New York Coverdell Program
From 2012 to 2015, the New York Coverdell Program achieved significant improvements in the percentage of patients who received stroke education (75% to 95%, P < .0001) and who were administered thrombolytic therapy (alteplase) within 60 minutes of hospital arrival (48% to 69%, P < .0001) in 47 participating hospitals through tailored technical assistance to hospitals based on performance measure data and a hospital learning collaborative.
In 2004, the New York State Department of Health developed a voluntary stroke hospital designation program to begin improving the quality of care among suspected stroke patients in the state. Additionally, New York was one of the first states to have a statewide EMS protocol for suspected stroke patients. These programs provided a foundation for improving stroke care in the state. After receiving funding through the 2012–2015 CDC Paul Coverdell National Acute Stroke Program, the health department built upon the existing EMS protocols and hospital designation system to establish the New York Coverdell Stroke Quality Improvement and Registry Program (hereafter called the New York Coverdell Program). With this funding, the New York Coverdell Program expanded its focus from in-hospital stroke care to improving EMS-to-hospital transitions of care for stroke patients.
The New York Coverdell Program engaged in three key QI activities: (1) one-on-one technical assistance with hospitals, (2) best practice calls with stroke coordinators, and (3) learning collaborative webinars with hospitals.
The New York Coverdell Program focused its QI efforts on five priority measures including stroke education, prescription of statins at discharge, dysphagia screening, door-to-needle time within 60 minutes, and arrival to hospital within 2 hours and treatment within 3 hours following stroke onset. Program staff had one-on-one interactions with Coverdell-participating hospitals that were below an 85% performance level on any of the five priority measures, and helped them to develop 3-month, 6-month, and 12-month action plans.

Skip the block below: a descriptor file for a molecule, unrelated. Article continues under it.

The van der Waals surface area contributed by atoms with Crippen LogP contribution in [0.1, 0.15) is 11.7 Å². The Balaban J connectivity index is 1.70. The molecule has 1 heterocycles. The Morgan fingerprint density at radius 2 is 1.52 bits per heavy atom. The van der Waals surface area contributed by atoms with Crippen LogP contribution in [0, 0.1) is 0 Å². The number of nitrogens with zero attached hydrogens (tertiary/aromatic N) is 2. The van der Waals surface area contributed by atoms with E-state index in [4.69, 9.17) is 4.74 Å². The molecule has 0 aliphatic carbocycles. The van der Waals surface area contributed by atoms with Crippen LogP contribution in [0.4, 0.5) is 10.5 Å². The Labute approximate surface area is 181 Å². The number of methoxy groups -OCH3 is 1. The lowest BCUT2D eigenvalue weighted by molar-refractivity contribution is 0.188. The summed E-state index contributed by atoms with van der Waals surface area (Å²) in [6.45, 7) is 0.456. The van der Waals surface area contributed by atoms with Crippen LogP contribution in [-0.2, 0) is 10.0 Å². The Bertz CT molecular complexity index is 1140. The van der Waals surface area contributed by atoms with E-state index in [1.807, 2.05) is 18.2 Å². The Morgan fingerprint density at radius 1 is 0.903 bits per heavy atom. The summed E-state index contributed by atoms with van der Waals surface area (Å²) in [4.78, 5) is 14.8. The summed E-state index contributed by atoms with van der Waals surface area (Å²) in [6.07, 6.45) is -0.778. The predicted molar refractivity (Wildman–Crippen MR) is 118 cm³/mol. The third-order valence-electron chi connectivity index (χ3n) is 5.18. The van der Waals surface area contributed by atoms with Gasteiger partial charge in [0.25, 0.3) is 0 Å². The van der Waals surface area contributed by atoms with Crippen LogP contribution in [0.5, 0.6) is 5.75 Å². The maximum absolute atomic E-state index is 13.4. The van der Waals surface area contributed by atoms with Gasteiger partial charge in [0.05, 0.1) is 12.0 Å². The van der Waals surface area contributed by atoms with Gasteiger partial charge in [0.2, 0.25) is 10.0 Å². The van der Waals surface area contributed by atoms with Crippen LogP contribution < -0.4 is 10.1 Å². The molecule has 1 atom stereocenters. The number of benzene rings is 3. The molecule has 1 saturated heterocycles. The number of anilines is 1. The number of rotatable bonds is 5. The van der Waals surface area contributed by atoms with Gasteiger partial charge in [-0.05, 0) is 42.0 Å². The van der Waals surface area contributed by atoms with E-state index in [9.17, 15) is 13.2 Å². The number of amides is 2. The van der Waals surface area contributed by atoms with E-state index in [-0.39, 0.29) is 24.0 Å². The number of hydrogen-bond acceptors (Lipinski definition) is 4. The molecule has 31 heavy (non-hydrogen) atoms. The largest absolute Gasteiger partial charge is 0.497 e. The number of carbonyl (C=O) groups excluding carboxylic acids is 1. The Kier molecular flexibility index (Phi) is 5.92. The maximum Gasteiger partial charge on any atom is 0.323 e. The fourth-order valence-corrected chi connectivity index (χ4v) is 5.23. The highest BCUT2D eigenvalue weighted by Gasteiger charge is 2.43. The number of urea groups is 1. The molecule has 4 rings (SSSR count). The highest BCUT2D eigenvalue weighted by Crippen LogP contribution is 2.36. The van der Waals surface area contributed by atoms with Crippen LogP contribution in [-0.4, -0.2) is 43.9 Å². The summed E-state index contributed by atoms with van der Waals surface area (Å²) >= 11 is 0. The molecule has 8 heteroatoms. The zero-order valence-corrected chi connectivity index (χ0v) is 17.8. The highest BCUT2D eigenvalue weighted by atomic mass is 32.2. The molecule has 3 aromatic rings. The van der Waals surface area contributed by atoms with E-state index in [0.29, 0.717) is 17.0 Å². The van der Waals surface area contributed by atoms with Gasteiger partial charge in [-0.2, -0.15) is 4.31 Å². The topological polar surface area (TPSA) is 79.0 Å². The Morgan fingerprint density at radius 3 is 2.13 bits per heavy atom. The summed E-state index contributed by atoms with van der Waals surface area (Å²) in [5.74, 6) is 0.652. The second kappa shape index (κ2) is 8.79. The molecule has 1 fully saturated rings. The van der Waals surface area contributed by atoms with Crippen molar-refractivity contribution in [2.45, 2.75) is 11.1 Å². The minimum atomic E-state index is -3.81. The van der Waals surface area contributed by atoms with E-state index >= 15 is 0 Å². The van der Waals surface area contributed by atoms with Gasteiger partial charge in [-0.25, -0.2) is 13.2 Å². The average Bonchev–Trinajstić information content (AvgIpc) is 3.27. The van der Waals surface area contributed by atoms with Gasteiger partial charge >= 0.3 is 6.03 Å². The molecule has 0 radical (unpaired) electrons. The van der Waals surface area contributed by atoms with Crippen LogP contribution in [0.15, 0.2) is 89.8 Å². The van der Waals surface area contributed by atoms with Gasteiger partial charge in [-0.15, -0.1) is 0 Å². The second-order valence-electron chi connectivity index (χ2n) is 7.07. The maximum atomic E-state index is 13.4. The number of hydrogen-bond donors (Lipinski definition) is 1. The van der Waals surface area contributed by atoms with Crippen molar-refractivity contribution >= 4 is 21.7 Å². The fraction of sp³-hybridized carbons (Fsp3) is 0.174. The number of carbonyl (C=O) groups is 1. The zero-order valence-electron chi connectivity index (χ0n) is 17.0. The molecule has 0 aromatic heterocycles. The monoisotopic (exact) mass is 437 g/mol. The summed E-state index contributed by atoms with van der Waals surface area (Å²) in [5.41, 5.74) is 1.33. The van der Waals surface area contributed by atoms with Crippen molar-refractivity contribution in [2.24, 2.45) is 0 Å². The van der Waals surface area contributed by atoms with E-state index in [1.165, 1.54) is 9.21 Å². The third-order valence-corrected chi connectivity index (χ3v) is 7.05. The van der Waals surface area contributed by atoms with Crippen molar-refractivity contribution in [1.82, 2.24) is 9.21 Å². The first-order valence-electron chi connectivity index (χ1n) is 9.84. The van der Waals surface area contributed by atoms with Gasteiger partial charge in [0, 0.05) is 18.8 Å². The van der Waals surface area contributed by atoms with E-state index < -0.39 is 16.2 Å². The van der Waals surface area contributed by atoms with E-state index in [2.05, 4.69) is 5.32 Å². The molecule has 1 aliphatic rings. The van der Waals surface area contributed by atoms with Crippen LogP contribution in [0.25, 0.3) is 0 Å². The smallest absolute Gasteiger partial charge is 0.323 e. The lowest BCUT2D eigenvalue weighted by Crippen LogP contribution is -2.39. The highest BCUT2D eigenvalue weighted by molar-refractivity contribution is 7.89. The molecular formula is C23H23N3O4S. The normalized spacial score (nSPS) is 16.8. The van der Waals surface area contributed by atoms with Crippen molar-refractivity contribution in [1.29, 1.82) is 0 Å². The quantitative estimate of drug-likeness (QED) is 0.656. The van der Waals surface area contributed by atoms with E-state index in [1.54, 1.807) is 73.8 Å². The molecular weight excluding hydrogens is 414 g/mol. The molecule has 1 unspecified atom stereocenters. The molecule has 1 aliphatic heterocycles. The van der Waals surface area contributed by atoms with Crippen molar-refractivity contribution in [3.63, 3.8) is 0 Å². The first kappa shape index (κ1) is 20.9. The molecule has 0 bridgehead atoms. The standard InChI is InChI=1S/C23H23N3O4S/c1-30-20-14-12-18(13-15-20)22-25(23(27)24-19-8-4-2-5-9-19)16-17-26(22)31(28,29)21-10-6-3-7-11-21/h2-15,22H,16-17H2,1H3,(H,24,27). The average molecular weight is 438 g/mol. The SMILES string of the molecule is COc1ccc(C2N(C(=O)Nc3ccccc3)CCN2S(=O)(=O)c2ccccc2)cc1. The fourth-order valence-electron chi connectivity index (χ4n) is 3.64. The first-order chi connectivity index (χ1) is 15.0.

“Teams were most engaged in work around [alteplase] tPA, and the outcomes show that. It is our biggest success.” — Program Staff Member
Additionally, the New York Coverdell Program hosted bi-weekly—and later, monthly—best practice calls with stroke coordinators from participating hospitals. On these calls, hospitals shared strategies and challenges they were facing.
Finally, the New York Coverdell Program held numerous learning collaborative webinars with hospitals. Webinar topics included, but were not limited to, best practices and interventions, data quality, and data re-abstraction.
The New York Coverdell Program supported practice and systems changes in participating hospitals. For example, individual hospitals implemented best practices learned through the collaborative meetings, such as using a tool to provide feedback to EMS and keeping alteplase kits in the CT scanner room to improve the timeliness of alteplase administration.
New York Coverdell Program activities contributed to better quality of care for stroke patients. Performance measure data from the state stroke registry of participating hospitals revealed improvements in 4 of the 12 key Coverdell Program quality-of-care measures from 2012 to 2015 (Table 1). The two measures that made the largest increases over time were the percentages of patients who received stroke education and who received thrombolytic therapy (alteplase) within 60 minutes of arrival (door-to-needle time), which increased 20% and 21%, respectively.
Table 1. Improved Coverdell Program Quality of Stroke Care Measures, 2012–2015
|Venous thromboembolism (VTE) prophylaxis||98%||99%||<.05|
|Door-to-needle time ≤ 60 minutes||48%*||69%||<.0001|
|Recording of NIHSS score||88%||93%||<.0001|
*Data are from 2013 for door-to-needle time only.
Using a foundation of stroke designation and EMS protocols in the state and programmatic activities funded by Coverdell, the New York Coverdell Program was able to bring together partners and stakeholders to improve stroke systems of care. Program leadership lauded their partners for their work and pointed to a common vision as the foundation for their successful partnerships. Success in the 2012–2015 funding cycle leaves the New York Coverdell Program poised to implement further system change efforts across the stroke care continuum. The New York State Department of Health received 2015–2020 Coverdell funds to continue its work in stroke care.
Acronyms Used in the Summaries
CDC: Centers for Disease Control and Prevention
EMS: Emergency Medical Services
NIHSS: National Institutes of Health Stroke Scale
NQF: National Quality Forum
QI: Quality Improvement
Other Terms Defined
Primary Stroke Center: The Joint Commission’s Certificate of Distinction for Primary Stroke CentersExternal recognizes centers that make exceptional efforts to foster better outcomes for stroke care. Achieving certification signifies that the services provided have the critical elements to achieve long-term success in improving outcomes. The certification is based on the Brain Attack Coalition’s “Revised and Updated Recommendations for the Establishment of Primary Stroke CentersExternal” and includes the requirement to report on eight core standardized measures from the Joint Commission.